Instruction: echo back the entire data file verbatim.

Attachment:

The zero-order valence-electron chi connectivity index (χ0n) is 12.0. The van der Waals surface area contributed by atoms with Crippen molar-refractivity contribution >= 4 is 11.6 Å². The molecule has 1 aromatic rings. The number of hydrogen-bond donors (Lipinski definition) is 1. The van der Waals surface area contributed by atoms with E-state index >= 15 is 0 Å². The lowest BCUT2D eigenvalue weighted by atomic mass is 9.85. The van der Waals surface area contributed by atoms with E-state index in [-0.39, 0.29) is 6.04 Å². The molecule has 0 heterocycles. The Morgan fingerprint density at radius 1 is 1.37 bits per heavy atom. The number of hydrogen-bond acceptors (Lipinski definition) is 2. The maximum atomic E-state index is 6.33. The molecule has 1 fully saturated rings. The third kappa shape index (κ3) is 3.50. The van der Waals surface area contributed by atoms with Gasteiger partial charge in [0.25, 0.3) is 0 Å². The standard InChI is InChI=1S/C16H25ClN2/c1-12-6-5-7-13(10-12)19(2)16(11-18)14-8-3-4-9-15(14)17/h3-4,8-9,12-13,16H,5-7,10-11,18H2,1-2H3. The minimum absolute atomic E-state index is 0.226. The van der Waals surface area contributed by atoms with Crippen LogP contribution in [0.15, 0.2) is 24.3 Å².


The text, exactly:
The zero-order valence-electron chi connectivity index (χ0n) is 12.0. The van der Waals surface area contributed by atoms with Crippen molar-refractivity contribution >= 4 is 11.6 Å². The molecule has 1 aromatic rings. The number of hydrogen-bond donors (Lipinski definition) is 1. The van der Waals surface area contributed by atoms with E-state index >= 15 is 0 Å². The lowest BCUT2D eigenvalue weighted by atomic mass is 9.85. The van der Waals surface area contributed by atoms with E-state index in [-0.39, 0.29) is 6.04 Å². The molecule has 0 heterocycles. The Morgan fingerprint density at radius 1 is 1.37 bits per heavy atom. The number of hydrogen-bond acceptors (Lipinski definition) is 2. The maximum atomic E-state index is 6.33. The molecule has 1 fully saturated rings. The third kappa shape index (κ3) is 3.50. The van der Waals surface area contributed by atoms with Gasteiger partial charge in [0.25, 0.3) is 0 Å². The standard InChI is InChI=1S/C16H25ClN2/c1-12-6-5-7-13(10-12)19(2)16(11-18)14-8-3-4-9-15(14)17/h3-4,8-9,12-13,16H,5-7,10-11,18H2,1-2H3. The minimum absolute atomic E-state index is 0.226. The van der Waals surface area contributed by atoms with Crippen LogP contribution in [0.15, 0.2) is 24.3 Å².